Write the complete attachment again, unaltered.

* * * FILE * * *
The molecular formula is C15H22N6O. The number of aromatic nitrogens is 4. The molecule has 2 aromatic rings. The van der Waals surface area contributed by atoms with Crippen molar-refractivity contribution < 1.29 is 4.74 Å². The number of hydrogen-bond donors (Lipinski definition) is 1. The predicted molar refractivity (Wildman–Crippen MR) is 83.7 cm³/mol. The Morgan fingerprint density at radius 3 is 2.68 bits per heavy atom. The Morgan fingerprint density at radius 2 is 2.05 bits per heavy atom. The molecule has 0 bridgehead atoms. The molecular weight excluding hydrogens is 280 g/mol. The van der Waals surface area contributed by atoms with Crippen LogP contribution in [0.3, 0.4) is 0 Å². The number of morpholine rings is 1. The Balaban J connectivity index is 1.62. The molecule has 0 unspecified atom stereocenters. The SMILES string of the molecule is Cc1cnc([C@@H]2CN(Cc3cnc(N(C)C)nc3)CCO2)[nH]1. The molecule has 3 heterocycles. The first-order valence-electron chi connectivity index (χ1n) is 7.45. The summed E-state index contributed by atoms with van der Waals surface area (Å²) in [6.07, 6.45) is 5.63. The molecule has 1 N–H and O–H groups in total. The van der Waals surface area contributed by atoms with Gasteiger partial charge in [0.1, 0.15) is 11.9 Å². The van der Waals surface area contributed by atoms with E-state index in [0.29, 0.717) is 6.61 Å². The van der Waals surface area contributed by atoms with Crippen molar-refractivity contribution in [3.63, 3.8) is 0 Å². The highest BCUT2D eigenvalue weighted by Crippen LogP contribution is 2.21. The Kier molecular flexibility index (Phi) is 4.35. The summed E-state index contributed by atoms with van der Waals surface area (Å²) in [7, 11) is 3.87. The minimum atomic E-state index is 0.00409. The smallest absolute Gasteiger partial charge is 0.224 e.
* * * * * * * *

The molecular formula is C15H22N6O. The number of aromatic nitrogens is 4. The molecule has 2 aromatic rings. The van der Waals surface area contributed by atoms with Crippen molar-refractivity contribution < 1.29 is 4.74 Å². The number of hydrogen-bond donors (Lipinski definition) is 1. The predicted molar refractivity (Wildman–Crippen MR) is 83.7 cm³/mol. The Morgan fingerprint density at radius 3 is 2.68 bits per heavy atom. The Morgan fingerprint density at radius 2 is 2.05 bits per heavy atom. The molecule has 0 bridgehead atoms. The molecular weight excluding hydrogens is 280 g/mol. The van der Waals surface area contributed by atoms with Crippen LogP contribution in [0.3, 0.4) is 0 Å². The number of morpholine rings is 1. The Balaban J connectivity index is 1.62. The molecule has 0 unspecified atom stereocenters. The SMILES string of the molecule is Cc1cnc([C@@H]2CN(Cc3cnc(N(C)C)nc3)CCO2)[nH]1. The molecule has 3 heterocycles. The first-order valence-electron chi connectivity index (χ1n) is 7.45. The summed E-state index contributed by atoms with van der Waals surface area (Å²) in [6.07, 6.45) is 5.63. The molecule has 1 N–H and O–H groups in total. The van der Waals surface area contributed by atoms with Gasteiger partial charge in [0.1, 0.15) is 11.9 Å². The van der Waals surface area contributed by atoms with E-state index in [0.29, 0.717) is 6.61 Å². The van der Waals surface area contributed by atoms with Crippen molar-refractivity contribution in [3.63, 3.8) is 0 Å². The highest BCUT2D eigenvalue weighted by Crippen LogP contribution is 2.21. The Kier molecular flexibility index (Phi) is 4.35. The summed E-state index contributed by atoms with van der Waals surface area (Å²) in [7, 11) is 3.87. The minimum atomic E-state index is 0.00409. The smallest absolute Gasteiger partial charge is 0.224 e.